Wednesday update

SHORT TERM: quiet pre-holiday trading, DOW +1

Overnight the Asian market lost 0.4%. Europe opened higher and gained 1.6%. US index futures were higher overnight. At 8:30 weekly Jobless claims were reported lower: 260K v 271K, Personal income (+0.4% v -0.1%)/spending (+0.1% v +0.1%) were reported higher, PCE prices were reported flat: 0.0% v +0.2%, and Durable goods were reported higher: +3.1% v -1.2%. Then at 9am the FHFA was reported higher: +0.8% v +0.3%. The market opened two points above Tuesday’s SPX 2089 close, dipped to 2086 in the opening minutes, then rallied to 2093 by 10:30. At 10am Consumer sentiment was reported lower: 91.3 v 93.1, and New home sales were reported higher: 495K v 468K. The market then went into an opening range, (SPX 2086-2093), trading for the rest of the day. Ending the day at SPX 2089.

For the day the SPX/DOW were mixed, and the NDX/NAZ gained 0.15%. Bonds gained 2 ticks, Crude rose 25 cents, Gold dropped $5, and the USD was higher. Medium term support remains at the 2085 and 2070 pivots, with resistance at the 2131 and 2145 pivots. Tomorrow is the Thanks giving holiday, and Friday trading will be open until 1pm.

The market opened a bit higher today, dipped to SPX 2086, rallied to 2093, and that was it for the day. Obviously no change on the count after four waves up from the SPX 2019 Major 4 low: 2067-2046-2097-2070 with the fifth wave underway. Short term support remains at the 2085 and 2070 pivots, with resistance at SPX 2116 and the 2131 pivot. Short term momentum ended the day just below neutral. Happy Thanksgiving!

MEDIUM TERM: uptrend

LONG TERM: bull market


About tony caldaro

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83 Responses to Wednesday update

  1. seeing the development, I could see this 2070 to 2094 to be the B wave of the possible 2 of iii. 2096 to 20 79 was the A. now 3,3,3,3 endlessly.


  2. simpleiam says:

    DJI might be down because of Disney, but crude sure isn’t helping. 30’s coming shortly. Don’t know if we see another bounce first or not. Lots of jobs going down with it. Yikes! Guess I’d better be prep as best I can…


    • B Seagle says:…Prep, well you mentioned the word!


    • tommyboys says:

      Simp how were the jobs in the industry 15 years ago with $10 oil? Was it all doom and gloom?


      • simpleiam says:

        Tboys, in 2000, most people kept their jobs; very few of the Contractors (engineers) in our offices were let go. Now, virtually all of them are not being renewed. Miniscule perks are being added to encourage early retirement of Employees, and the bottom 10% of Employees, being termed as “low-performing Employees” have been let go. This drops those who were in a higher bracket down to the bottom now. The ridiculous grading system used is like that in school: A, B, C, etc. At least 80% of non-engineering personnel over the age of 50 are in the “C” bracket. In my department, what used to be about 150-160 combined personnel, is now just under 50; all happening just this year.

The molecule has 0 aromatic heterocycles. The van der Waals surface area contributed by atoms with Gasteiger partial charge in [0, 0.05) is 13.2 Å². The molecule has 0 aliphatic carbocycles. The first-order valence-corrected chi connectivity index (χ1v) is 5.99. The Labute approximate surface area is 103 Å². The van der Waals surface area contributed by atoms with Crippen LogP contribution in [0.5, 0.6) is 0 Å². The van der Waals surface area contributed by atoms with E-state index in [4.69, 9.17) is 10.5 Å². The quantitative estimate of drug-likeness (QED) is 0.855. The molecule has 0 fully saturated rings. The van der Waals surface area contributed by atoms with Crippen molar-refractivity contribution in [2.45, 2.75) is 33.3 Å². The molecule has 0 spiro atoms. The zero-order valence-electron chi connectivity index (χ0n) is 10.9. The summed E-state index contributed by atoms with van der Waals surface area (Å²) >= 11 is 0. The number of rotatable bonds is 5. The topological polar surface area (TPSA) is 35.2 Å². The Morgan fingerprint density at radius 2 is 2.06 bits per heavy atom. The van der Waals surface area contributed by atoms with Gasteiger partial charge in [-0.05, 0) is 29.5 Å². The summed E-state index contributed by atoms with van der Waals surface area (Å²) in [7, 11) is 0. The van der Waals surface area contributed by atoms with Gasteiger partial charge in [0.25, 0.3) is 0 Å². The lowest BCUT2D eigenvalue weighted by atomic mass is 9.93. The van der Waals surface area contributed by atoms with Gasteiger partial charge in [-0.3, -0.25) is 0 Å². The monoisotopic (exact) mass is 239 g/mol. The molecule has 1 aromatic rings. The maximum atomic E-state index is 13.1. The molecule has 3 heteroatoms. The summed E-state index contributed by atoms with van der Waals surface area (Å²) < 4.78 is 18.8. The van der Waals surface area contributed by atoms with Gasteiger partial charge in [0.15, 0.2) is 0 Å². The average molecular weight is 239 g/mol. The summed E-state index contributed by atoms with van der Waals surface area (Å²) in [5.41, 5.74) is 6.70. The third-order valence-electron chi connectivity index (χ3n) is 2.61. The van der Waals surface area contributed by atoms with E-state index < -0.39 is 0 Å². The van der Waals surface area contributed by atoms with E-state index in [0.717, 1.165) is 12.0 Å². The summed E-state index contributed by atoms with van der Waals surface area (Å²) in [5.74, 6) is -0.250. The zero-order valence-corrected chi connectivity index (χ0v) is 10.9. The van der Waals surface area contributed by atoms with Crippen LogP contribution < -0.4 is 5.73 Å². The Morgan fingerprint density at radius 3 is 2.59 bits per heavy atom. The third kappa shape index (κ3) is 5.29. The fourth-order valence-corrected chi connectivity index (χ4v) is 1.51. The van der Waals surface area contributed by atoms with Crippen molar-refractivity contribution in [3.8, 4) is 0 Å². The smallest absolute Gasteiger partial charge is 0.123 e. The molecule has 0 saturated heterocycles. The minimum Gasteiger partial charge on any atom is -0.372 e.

When Crude sank to $10, everyone seemed to know it was temporary, but now, it seems pretty clear that over-production, disinflation, and deflation are here to stay for a while. As with all public corporations, the first in line to benefit (after fat mgmt. cats) are the shareholders; and that’s the way it should be. However, the amount of wasteful spending that I’ve seen take place over the last 25+ years should never have happened, and it’s the average worker who will pay the price.

        I do not blame Capitalism for what’s happened; it’s part of a normal economic cycle, and I knew deflation was coming for some time, even though many laughed at my opinion; they’re not laughing now. I do blame those who’ve wasted so much money on things not necessary; but I also think this is part of the economic cycle. It has to happen to re-align large capitalist business thinking every 80 years or so. It is what it is.


        • tommyboys says:

          Yep Simp, unfortunately what you describe is himan nature. When times are fat those in the position waste waste waste. “It’s only when the tide goes out do we expose those swimming naked”.Saw the exact same in the Steel industry over 2 1/2 decades. We see the same at all levels of government. A very, VERY few know what it means to “save for a rainy day”. The cycle will repeat to infinity. ATB


    • Dex T says:

      Not only jobs but a lot more global instability. Most of the rest of the world relies on oil as their main source of income.


    • tony caldaro says:

      we had a discussion about Crude yesterday


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